The procedure for determining the dielectric strength is defined in the IEC 60243 series of standards. It specifies test conditions for the various material classes and applications (Part 1: AC , Part 2: DC , Part 3: Impulse voltage ). Usually a series of similar specimens is tested and then the median of the individual values ​​is given. Such values ​​are, however, only guidelines, as the dielectric strength of other parameters, such as the exact composition and purity of the materials, type of electrical current, the time at which the voltage is applied (speed of the increase in the electrical field) as well as the size and shape depends on the electrodes used. If a high field strength acts on the insulator over a longer period of time, its conductivity increases due to heating and a decrease in dielectric strength can be determined. In the case of gases such as air and other materials, it depends in particular on the air humidity and the air pressure and therefore varies greatly depending on the type of prevailing gases and under non-constant conditions. In addition, the dielectric strength decreases with increasing temperature and increasing frequency . In the case of air insulation, the distance is called the air gap, which for reliable insulation must be sufficiently large compared to the value resulting from the dielectric strength. However, see also spark gap .

In addition, the breakdown voltage of many substances is not proportional to the thickness, since an inhomogeneous field distribution can occur, especially with direct voltage. Therefore thin foils have higher dielectric strengths than large material thicknesses. In the case of high-voltage film capacitors, this is exploited by using what is known as an internal series connection, in which the dielectric consists of several layers of insulating material arranged one above the other, separated from one another by non-contacted metal layers. This homogenizes the field distribution.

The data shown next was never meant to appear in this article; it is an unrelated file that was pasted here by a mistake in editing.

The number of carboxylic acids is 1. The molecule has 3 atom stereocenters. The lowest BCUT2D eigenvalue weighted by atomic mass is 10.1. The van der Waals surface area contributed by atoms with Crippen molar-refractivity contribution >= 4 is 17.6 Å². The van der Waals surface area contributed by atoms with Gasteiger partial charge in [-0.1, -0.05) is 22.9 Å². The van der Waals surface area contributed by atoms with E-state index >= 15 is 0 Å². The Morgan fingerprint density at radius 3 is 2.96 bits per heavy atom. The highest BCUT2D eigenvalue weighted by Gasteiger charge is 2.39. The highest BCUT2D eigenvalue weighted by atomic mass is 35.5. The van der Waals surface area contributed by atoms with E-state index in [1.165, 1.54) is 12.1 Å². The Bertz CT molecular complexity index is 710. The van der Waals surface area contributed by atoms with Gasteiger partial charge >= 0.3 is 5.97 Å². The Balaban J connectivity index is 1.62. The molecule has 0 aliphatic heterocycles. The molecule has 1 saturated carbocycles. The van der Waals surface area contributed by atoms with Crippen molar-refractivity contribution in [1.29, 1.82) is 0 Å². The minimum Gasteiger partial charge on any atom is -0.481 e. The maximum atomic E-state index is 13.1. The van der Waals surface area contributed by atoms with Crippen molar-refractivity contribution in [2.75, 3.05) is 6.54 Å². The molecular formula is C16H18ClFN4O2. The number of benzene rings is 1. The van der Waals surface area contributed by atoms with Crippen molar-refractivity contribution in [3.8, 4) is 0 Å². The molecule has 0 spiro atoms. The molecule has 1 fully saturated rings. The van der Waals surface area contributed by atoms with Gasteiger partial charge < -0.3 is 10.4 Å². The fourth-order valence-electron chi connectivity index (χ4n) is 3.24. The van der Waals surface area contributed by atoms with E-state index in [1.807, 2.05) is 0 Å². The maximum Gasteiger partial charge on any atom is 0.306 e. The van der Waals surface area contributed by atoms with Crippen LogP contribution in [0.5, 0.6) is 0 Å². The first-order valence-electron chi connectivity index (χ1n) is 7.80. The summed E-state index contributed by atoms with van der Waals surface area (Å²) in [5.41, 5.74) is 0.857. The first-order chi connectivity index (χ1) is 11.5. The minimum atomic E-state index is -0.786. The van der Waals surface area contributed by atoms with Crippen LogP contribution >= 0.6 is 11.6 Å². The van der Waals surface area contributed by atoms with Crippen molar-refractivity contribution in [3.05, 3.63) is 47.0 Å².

In the case of very small thicknesses, even low voltages that are insufficient for ionization generate the highest field strengths. For example, the 5 nm thick plasma membrane of neurons in the resting potential has a field strength of 200,000 volts / cm. Electroporation (collapse of the double lipid layer ) only occurs at field strengths in the range from 300 kV / cm to 700 kV / cm.

Dielectric strength of selected materials (20 ° C)
material Dielectric strength
[kV / mm]
Physical state
dry air ( normal pressure , DC ) 3 gaseous
Air (assuming long throw distances) 0.1 gaseous
Air effective (without peak) 0.35 gaseous
Helium (relative to nitrogen) 0.15 gaseous
porcelain 20th firmly
Hard-paste porcelain 30-35 firmly
Sulfur hexafluoride > 8 gaseous
Glass (textile glass) > 8 firmly
enamel 20-30 firmly
Quartz glass 25-40 firmly
Borosilicate glass 30th firmly
Distilled water 65-70 liquid
Aluminum oxide (pure) 17th firmly
Polycarbonate (PC) 30th firmly
Polyester (glass fiber reinforced) 12-50 firmly
Polyethylene terephthalate (PET) 20-25 firmly
Polymethyl methacrylate (acrylic / plexiglass) 30th firmly
Polyoxymethylene (POM) 40 firmly
FR4 (glass fiber reinforced plastic) 13 firmly
Polypropylene (PP) 52 firmly
Polystyrene (PS) 20-55 firmly
FR2 (hard paper) > 5

short term: 19.7

firmly
Transformer oil (carefully dried) 05-30 liquid
Polyvinyl chloride 30th firmly
Polytetrafluoroethylene (PTFE) 18-105 firmly
Acrylonitrile-butadiene-styrene - copolymer (ABS) 24-40 firmly
Polyoxymethylene > 20 firmly
Neoprene 15.7-26.7 firmly
mica up to 60 firmly
High vacuum 20–40 depending on the shape
of the electrodes
-
diamond 2000 firmly